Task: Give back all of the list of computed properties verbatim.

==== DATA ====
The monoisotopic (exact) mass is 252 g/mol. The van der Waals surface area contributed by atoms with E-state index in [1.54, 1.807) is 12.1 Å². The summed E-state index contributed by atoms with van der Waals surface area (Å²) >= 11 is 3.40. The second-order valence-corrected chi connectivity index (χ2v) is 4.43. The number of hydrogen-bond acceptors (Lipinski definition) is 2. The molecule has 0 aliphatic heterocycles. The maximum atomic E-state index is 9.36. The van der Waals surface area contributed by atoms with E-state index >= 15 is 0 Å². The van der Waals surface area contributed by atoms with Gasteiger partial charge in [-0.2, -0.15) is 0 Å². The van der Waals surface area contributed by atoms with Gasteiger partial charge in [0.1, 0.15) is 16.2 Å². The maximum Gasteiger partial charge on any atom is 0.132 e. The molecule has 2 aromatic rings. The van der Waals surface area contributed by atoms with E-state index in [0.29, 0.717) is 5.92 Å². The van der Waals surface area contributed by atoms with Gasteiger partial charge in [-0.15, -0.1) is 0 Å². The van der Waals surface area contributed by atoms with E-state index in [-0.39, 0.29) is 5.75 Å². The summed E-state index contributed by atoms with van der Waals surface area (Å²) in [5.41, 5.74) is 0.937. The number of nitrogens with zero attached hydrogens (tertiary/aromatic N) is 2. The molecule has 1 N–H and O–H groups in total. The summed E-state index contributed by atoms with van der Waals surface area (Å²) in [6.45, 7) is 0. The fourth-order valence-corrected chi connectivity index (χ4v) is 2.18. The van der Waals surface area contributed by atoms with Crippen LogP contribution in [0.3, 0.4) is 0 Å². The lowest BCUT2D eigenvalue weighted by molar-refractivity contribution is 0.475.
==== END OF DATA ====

The monoisotopic (exact) mass is 252 g/mol. The van der Waals surface area contributed by atoms with E-state index in [1.54, 1.807) is 12.1 Å². The summed E-state index contributed by atoms with van der Waals surface area (Å²) >= 11 is 3.40. The second-order valence-corrected chi connectivity index (χ2v) is 4.43. The number of hydrogen-bond acceptors (Lipinski definition) is 2. The molecule has 0 aliphatic heterocycles. The maximum atomic E-state index is 9.36. The van der Waals surface area contributed by atoms with E-state index >= 15 is 0 Å². The van der Waals surface area contributed by atoms with Gasteiger partial charge in [-0.2, -0.15) is 0 Å². The van der Waals surface area contributed by atoms with Gasteiger partial charge in [0.1, 0.15) is 16.2 Å². The maximum Gasteiger partial charge on any atom is 0.132 e. The molecule has 2 aromatic rings. The van der Waals surface area contributed by atoms with E-state index in [0.29, 0.717) is 5.92 Å². The van der Waals surface area contributed by atoms with Gasteiger partial charge in [-0.15, -0.1) is 0 Å². The van der Waals surface area contributed by atoms with E-state index in [-0.39, 0.29) is 5.75 Å². The summed E-state index contributed by atoms with van der Waals surface area (Å²) in [5.41, 5.74) is 0.937. The number of nitrogens with zero attached hydrogens (tertiary/aromatic N) is 2. The molecule has 1 N–H and O–H groups in total. The summed E-state index contributed by atoms with van der Waals surface area (Å²) in [6.45, 7) is 0. The fourth-order valence-corrected chi connectivity index (χ4v) is 2.18. The van der Waals surface area contributed by atoms with Crippen LogP contribution in [0.3, 0.4) is 0 Å². The lowest BCUT2D eigenvalue weighted by molar-refractivity contribution is 0.475.